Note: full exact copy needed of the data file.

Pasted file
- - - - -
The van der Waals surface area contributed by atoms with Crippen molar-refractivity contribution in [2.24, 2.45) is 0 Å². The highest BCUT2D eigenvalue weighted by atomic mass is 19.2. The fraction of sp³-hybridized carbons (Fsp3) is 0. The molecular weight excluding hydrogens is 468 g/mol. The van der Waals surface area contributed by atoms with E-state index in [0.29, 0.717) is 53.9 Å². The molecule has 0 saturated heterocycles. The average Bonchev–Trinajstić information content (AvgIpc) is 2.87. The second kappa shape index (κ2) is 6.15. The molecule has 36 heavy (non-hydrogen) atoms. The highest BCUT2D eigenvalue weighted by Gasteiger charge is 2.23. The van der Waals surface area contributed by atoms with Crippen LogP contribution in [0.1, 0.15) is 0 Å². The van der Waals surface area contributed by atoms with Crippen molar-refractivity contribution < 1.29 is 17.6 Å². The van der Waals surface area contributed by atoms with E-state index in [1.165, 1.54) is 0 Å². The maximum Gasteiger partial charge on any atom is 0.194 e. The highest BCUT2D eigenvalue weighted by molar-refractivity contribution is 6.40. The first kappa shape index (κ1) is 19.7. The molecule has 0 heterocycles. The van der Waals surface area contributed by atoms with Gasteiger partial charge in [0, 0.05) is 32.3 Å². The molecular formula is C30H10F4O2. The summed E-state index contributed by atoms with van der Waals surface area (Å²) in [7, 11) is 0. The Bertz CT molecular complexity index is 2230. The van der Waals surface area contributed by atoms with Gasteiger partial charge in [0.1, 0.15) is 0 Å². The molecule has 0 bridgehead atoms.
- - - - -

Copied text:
The van der Waals surface area contributed by atoms with Crippen molar-refractivity contribution in [2.24, 2.45) is 0 Å². The highest BCUT2D eigenvalue weighted by atomic mass is 19.2. The fraction of sp³-hybridized carbons (Fsp3) is 0. The molecular weight excluding hydrogens is 468 g/mol. The van der Waals surface area contributed by atoms with E-state index in [0.29, 0.717) is 53.9 Å². The molecule has 0 saturated heterocycles. The average Bonchev–Trinajstić information content (AvgIpc) is 2.87. The second kappa shape index (κ2) is 6.15. The molecule has 36 heavy (non-hydrogen) atoms. The highest BCUT2D eigenvalue weighted by Gasteiger charge is 2.23. The van der Waals surface area contributed by atoms with Crippen LogP contribution in [0.1, 0.15) is 0 Å². The van der Waals surface area contributed by atoms with Crippen molar-refractivity contribution < 1.29 is 17.6 Å². The van der Waals surface area contributed by atoms with E-state index in [1.165, 1.54) is 0 Å². The maximum Gasteiger partial charge on any atom is 0.194 e. The highest BCUT2D eigenvalue weighted by molar-refractivity contribution is 6.40. The first kappa shape index (κ1) is 19.7. The molecule has 0 heterocycles. The van der Waals surface area contributed by atoms with Gasteiger partial charge in [0, 0.05) is 32.3 Å². The molecular formula is C30H10F4O2. The summed E-state index contributed by atoms with van der Waals surface area (Å²) in [7, 11) is 0. The Bertz CT molecular complexity index is 2230. The van der Waals surface area contributed by atoms with Gasteiger partial charge in [0.1, 0.15) is 0 Å². The molecule has 0 bridgehead atoms.